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‘I am Every Woman’; Meet the Multi-Talented Music Producer and Singer, Viola Karuri

Article by Lena Anyuolo
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Posted: March 12, 2019  

A interview with music producer, singer and song writer, Viola Karuri her music journey, from being one of the founding engineers at Amazon’s Audible, producing her debut album, Everything, and becoming Coke Studio Africa’s first ever female producer.

KenyaBuzz: Who is Viola Karuri in her own words?
Viola Karuri: I am singer, song-writer, engineer and African woman.

KB: Take me back to the beginning of your musical journey
VK: I knew for a fact that I was going to do music after watching Tshala Mwana on Fred Machoka’s show, Music Time. I was about eight years old and completely enamoured by her performance. I am not sure whether it was her singing or the long slit on her dress, which I thought was very bold, that influenced my decision to pursue music. I was fortunate to have teachers who encouraged me along the way.

In high school, I joined a singing group with Amani and got signed to Shelton music by Big Ted and Big Kev, and that was the first time I sang professionally.

I applied to Moi University to study law and to Berkeley to study music. I got the Moi University letter first but hid it because I my heart was set on Berkeley. Then one Tuesday in September, I got a letter in the mail confirming my admission.

I chose to study production because it was so hectic for a woman to get into the studio to record. One had to fit and conform to a very narrow mold of beauty and physical appearance and I was tired of it. I wanted to open my own music studio and operate on my terms.

After Berkeley, I worked in New York for five years and was one of the founding engineers for Amazon’s subsidiary, Audible. I worked on a couple of films – one of them is Harry Potter (6th film) and some Indiana Jones films.

I came back to Kenya and decided to do produce my album, Everything and it was a culmination of everything I had ever written since I started music professionally. The entire album is live so it took a while before it was ready for the world because we had to practice recorded all the instruments and vocals. Recording and producing an album is one of the hardest thing I have ever done, and by the time it was finished, I had given every part of myself to that body of work.

KB: What is your creative process like?
VK: For me, things are most clear in two places; the shower – I think the acoustics of a shower are amazing and I wish I could replicate that in the shower. The second place is in my dreams. I sleep with a notebook, a pen and a recorder, to write down lyrics and record melodies that come to me at night.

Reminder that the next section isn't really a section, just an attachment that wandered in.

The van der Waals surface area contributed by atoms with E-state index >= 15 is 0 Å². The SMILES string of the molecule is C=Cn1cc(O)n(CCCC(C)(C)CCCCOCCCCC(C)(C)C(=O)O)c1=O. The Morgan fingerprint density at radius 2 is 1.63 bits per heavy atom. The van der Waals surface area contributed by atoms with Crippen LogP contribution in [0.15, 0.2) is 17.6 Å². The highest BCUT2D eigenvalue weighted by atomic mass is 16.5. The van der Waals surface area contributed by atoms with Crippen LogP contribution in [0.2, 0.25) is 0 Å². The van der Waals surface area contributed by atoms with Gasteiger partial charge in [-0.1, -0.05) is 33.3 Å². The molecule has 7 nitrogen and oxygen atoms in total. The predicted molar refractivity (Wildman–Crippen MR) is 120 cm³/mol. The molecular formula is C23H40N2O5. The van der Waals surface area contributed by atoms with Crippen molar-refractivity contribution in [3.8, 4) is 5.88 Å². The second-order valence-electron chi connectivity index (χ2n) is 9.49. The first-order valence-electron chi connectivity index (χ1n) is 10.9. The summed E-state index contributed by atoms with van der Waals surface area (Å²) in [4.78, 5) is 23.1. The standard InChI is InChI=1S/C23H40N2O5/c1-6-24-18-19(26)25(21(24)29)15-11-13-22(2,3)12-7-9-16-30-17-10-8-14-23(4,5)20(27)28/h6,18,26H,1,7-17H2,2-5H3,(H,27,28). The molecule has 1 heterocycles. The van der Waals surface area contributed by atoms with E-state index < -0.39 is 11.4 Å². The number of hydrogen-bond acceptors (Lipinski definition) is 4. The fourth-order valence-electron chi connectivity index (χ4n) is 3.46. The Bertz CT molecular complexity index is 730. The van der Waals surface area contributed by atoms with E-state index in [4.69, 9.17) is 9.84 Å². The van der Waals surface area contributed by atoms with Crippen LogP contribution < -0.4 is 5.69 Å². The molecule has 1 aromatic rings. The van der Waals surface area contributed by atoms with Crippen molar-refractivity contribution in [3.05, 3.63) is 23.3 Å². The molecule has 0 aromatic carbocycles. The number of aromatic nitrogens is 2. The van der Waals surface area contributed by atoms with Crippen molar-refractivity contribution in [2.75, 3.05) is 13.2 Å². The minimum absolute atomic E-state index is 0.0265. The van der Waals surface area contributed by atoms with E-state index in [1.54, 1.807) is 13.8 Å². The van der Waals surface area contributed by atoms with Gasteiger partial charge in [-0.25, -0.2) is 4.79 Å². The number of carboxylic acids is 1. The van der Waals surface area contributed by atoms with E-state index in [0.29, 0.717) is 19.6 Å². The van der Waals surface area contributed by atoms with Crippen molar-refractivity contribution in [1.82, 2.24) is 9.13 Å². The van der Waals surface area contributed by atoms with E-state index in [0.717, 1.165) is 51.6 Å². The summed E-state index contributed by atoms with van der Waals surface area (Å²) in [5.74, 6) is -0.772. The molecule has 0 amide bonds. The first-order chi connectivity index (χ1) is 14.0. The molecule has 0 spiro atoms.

KB: How about Coke Studio Africa, what was it like being part of the production?
VK: It was a very high strung environment, and one of the most fulfilling moments of my career. I was the first ever female producer on the show, I was surrounded by incredible talent every day and it was crazy because we don’t sleep. It’s an adrenaline rush of creativity, and the most rewarding and satisfying experience I have had in a long time.

The interesting thing is, I wasn’t aware of my ‘difference’ as a female producer on the show until during one of the recordings when I was introduced as such, and it hit me and I realized my presence on the show was a big deal.

Viola Karuri on Coke Studio Africa

KB: What does it take to be a producer?
VK: We learnt production the old school way at Berkeley. We had to literally cut recording tapes and piece different parts of an audio together to filter out parts we didn’t like and those that we did. You end up with a lot bruises because of that and reels and reels of bulky tape. What is great about being a producer now is, as long as you have a computer, you’re good to go. But the one thing that doesn’t change is that you need a good ear and learning auto-tune because everyone uses auto-tune now.

KB: If you could learn an instrument what would it be?
VK: Viola. Just to get rid of the disappointment on people’s faces when I introduce myself and they ask if I can play the viola and I say no.

KB: What is the oddest place or thing that has ever inspired you?
VK: When I climbed Mt. Kilimanjaro last year and the profundity and silence of the mountain created this unrelenting creative surge. I wrote for six straight days – which was the entirety of my climb.

KB: Beside recording your album, Everything, and being part of Coke Studio, what are some of the highlights of your musical journey?
VK: When I met Jonathan Butler in New York at a restaurant. I went over to his table and we started talking and eventually ended up having a jam session on the piano in the restaurant. We sang and played until 2 am.
The other one working as concert producer for Trey Songz concert in Namibia.

KB: What are your future plans?
VK: To continue making music.

About the author

Lena Anyuolo

Lena is a former KenyaBuzz employee.

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